“Anyone who curses God shall bear the sin.”
Putting blasphemer to death seems extreme, but what I’m most struck by the first part of this. That the whole of the congregation shall lay hands on him and stone him together. It’s an odd sort of diffusion of responsibility; for if only one person killed him that would be murder. Which is also punishable by death and I think we can all see where that particular trail of breadcrumbs goes.
But all together. I’m reminded here of two things. The first is Shirley Jackson’s “The Lottery” which has long been a favorite of mine. The beginning is full of such community, and yet at the end it all takes this horrible tragic turn. I also think of executions by firing squad, where multiple officers or soldiers fire at once on the victim.
The communal action removes individual responsibility; it allows one to soothe one’s soul with the idea that they were not the cause — it was not their bullet that actually killed, it was not their stone that struck the fatal blow. It was someone else. It allows, in effect, anyone involved to continue to live with the illusion that there is no blood on their hands, not really.
It also confers collective judgement; military executions by firing squad are symbolic because it means that one’s peers have found one guilty. It is not just a judge that has convicted, it is a community that has passed judgement.
We come back here, then to “The Lottery.” I didn’t know much about Shirley Jackson until recently but I find it intensely interesting that she was writing in the 1950s, a housewife who also wrote. She was clearly calling up this type of imagery in her story, but I think she was tapping into a vein that, while less overly violent, has never gone away. The one person selected to be ostracized, often seemingly at random. Especially in closed communities, especially when there is plenty of closeness to grate and tedium to combat. One day you’re in, the next you’re out and there’s no rhyme or reason why. Don’t believe me? Go talk to a middle school aged girl and then get back to me.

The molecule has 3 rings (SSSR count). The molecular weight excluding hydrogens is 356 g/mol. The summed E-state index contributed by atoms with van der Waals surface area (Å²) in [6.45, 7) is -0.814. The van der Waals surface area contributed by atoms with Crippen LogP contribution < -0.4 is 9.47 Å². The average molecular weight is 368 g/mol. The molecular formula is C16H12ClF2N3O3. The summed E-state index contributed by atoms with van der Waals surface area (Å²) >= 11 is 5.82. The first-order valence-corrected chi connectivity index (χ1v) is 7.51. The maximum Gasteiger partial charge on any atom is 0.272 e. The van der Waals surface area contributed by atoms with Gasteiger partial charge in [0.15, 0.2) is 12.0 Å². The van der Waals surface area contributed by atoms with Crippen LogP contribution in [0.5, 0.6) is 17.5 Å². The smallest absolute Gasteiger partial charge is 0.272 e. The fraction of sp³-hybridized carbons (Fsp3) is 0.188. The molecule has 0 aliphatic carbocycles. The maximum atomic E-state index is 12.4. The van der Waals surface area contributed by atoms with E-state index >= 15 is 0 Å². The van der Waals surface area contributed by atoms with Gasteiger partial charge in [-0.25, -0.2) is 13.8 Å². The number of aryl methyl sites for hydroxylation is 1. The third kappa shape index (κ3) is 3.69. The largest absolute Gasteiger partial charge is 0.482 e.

Here, of course, there is a reason. But I can’t help think that something like that would also function as a pressure valve. A closed community is high-stress. You see the same people and you can’t, in a tribal society, escape. Your survival is dependent but at the same time everybody would be up in everybody’s business.
The community lays their hands on their head. Guilt is passed, and in some way, sin is too. For let’s be honest. Who among us has not, at some point, cursed God? Do we really imagine the ancient Israelites were any different? Blame is cast, judgement is passed and responsibility is diffused. And life goes on.